Review of Ronald Hamowy, The political sociology of freedom: Adam Ferguson and F.A. Hayek

Review of Ronald Hamowy, The political sociology of freedom: Adam Ferguson and F.A. Hayek Rev Austrian Econ (2007) 20:91–94 DOI 10.1007/s11138-006-0005-x BOOK REVIEW Review of Ronald Hamowy, The political sociology of freedom: Adam Ferguson and F.A. Hayek New thinking in political economy series, Edward Elgar. Cheltenham, UK, 2005, 265 pp. Daniel B. Klein Published online: 18 January 2007 C Springer Science + Business Media, LLC 2007 This volume collects 10 of Ronald Hamowy’s previously published papers. Each article appears in its originally published images. Roughly half of the papers deal with the Scottish enlightenment, and half with Hayek. Thus, the book explores two ends of the doctrine of spontaneous order, but does not form an integrated whole. The essays offer great value to anyone interested in the Scots or Hayek. Hamowy is learned, insightful, and eloquent. In my opinion, the reader may put great trust in his judgment. The essays on the Scots Hamowy’s essays on the Scots focus on David Hume, Adam Smith, and especially Adam Ferguson, and mention Francis Hutchison, Lord Kames, Gilbert Stuart, Thomas Reid, John Millar, and Dugald Stewart. The main theme is that the Scot’s adumbrated the idea that good results and institutions often come from a skein of actions and experiments that had aimed elsewhere. Since Hayek, http://www.deepdyve.com/assets/images/DeepDyve-Logo-lg.png The Review of Austrian Economics Springer Journals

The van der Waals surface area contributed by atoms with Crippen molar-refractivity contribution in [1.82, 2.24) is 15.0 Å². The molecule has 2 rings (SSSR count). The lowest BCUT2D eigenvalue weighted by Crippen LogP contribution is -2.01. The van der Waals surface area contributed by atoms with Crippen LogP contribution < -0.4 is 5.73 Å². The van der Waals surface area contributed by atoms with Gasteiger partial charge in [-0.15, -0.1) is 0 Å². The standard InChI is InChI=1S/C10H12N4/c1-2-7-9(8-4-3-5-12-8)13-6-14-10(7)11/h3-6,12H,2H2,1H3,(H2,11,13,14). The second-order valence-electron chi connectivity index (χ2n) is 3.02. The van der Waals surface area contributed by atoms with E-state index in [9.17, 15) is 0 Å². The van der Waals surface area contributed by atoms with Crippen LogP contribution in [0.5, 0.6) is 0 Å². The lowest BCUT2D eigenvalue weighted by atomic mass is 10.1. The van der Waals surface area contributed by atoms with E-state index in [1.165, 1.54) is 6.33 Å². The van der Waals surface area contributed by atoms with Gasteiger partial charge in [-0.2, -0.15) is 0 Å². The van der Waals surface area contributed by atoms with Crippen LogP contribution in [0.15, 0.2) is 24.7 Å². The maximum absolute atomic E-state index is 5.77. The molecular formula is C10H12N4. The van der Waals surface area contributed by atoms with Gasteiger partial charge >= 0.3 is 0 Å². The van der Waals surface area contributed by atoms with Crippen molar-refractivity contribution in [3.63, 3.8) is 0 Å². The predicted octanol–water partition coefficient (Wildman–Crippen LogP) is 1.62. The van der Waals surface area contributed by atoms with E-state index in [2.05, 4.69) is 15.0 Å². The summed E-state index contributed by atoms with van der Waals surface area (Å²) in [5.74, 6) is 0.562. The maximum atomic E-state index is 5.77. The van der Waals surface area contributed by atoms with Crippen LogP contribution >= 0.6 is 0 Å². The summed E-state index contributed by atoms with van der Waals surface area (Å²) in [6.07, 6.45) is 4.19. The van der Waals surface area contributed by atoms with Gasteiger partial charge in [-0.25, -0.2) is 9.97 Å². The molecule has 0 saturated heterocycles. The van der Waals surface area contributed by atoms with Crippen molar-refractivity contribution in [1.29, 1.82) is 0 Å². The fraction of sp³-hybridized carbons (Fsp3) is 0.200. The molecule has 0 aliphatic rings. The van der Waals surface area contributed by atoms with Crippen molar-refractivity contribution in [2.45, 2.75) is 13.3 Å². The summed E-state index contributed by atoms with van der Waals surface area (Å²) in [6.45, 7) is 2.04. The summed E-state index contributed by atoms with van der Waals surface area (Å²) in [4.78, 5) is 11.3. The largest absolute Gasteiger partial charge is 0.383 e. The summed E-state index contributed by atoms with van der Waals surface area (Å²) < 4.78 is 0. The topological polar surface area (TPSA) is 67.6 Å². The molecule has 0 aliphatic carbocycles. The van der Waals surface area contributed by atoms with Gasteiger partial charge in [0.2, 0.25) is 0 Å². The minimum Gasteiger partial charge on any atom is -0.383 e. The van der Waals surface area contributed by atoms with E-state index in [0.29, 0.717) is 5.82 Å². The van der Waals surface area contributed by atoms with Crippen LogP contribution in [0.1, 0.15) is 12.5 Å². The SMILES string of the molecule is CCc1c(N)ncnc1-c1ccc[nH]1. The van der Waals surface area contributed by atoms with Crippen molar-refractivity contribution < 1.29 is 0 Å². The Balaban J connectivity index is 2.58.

Review of Ronald Hamowy, The political sociology of freedom: Adam Ferguson and F.A. Hayek

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Publisher
Kluwer Academic Publishers-Plenum Publishers
Copyright
Copyright © 2007 by Springer Science+Business Media, LLC
Subject
Economics; Public Finance; Political Science; History of Economic Thought/Methodology
ISSN
0889-3047
eISSN
1573-7128
D.O.I.
10.1007/s11138-006-0005-x
Publisher site
See Article on Publisher Site

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